5 Tips for Soothing a Crying Newborn

One thing that’s true of all babies, especially newborns: they cry for everything. Crying is your baby’s way of expressing his or her needs. Before a newborn baby can talk, crying is the only way they have to communicate distress. Still, while crying a reasonable amount won’t hurt your newborn, constant fussing can leave both new babies and new parents feeling stressed and frayed — even if you’re a new parent for a second time. No two babies are alike, and you may need to readjust and re-learn your soothing, communication, and care skills all over again when your second or third child comes along.

If all of your newborn’s basic needs are met, he or she might need attention, stimulation, or comfort. By paying attention to your baby’s responses, you can quickly learn about the best ways to respond to fussiness or extended crying.

When it seems like your baby just won’t stop crying, fall back on these helpful tips and tricks from Dr. Soos Pediatrics. Gyula Soos, MD, FAAP has years of expertise with pediatrics and newborn care and can provide nonjudgemental, compassionate advice and support as your family adjusts to the changes that come with a newborn.

1. Check on physical needs

Your newborn might be trying to communicate with crying, letting you know about their needs. As you get to know your unique baby, you'll learn how to distinguish between his or her sounds indicating hunger, pain, surprise, and emotional distress. When you’re just getting started with a new baby, though, it might take some patience and experimentation.

If your baby is crying, you should first check:

If any of these things are the source of the problem, your baby should settle once his or her needs have been met.

2. Provide comfort

Very small babies take comfort from a gentle, supportive physical touch. Here are some ways you can cuddle or physically support your crying newborn:

3. Create a soothing atmosphere

Newborn babies get overstimulated easily, so use gentle stimuli to soothe your baby’s nerves and calm crying. Try a white noise generator or playlist, and encourage your baby to suck on something, like a pacifier or a clean finger. Wave-like sounds and sucking sensations remind your baby of the safety and security of the womb and the parent-child bond.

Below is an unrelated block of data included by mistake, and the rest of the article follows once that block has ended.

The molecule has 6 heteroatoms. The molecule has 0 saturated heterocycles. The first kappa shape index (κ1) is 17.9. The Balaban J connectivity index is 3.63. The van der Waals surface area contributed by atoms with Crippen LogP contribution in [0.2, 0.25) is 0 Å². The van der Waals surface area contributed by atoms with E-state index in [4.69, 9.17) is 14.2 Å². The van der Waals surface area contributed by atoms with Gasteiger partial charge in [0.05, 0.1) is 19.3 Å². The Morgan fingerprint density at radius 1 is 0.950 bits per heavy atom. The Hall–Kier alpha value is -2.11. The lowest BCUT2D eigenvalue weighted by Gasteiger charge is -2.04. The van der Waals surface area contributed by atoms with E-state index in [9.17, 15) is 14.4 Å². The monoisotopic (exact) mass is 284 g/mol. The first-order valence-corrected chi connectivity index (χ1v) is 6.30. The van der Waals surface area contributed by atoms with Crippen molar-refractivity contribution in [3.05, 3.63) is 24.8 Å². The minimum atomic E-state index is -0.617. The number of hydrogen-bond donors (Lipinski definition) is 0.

4. Try distraction

Your baby might also enjoy a pleasant distraction, like a song, a warm bath, or a walk. Babies can get bored just as easily as adults can, and benefit from a variety of age-appropriate activities and sensory stimulation. Wearing your baby in a carrier or sling close to the sound of your heartbeat is one good way to create a soothing atmosphere during a walk.

5. Seek support for parent and child

Life with a newborn can be challenging, so don’t worry too much if your baby cries. If your baby is safe, warm, and well-fed, it’s okay to let him or her cry themselves out sometimes. If your baby has colic, you may find evenings especially challenging.

Make sure that you are getting the support you need, too. Reach out for support from trusted family and friends. Dr. Soos is available to help you with the concerns that come with a new baby, from crying to colic. To schedule a consultation with Dr. Soos, contact his Dublin, Georgia offices over the phone, or use the online tool to book.

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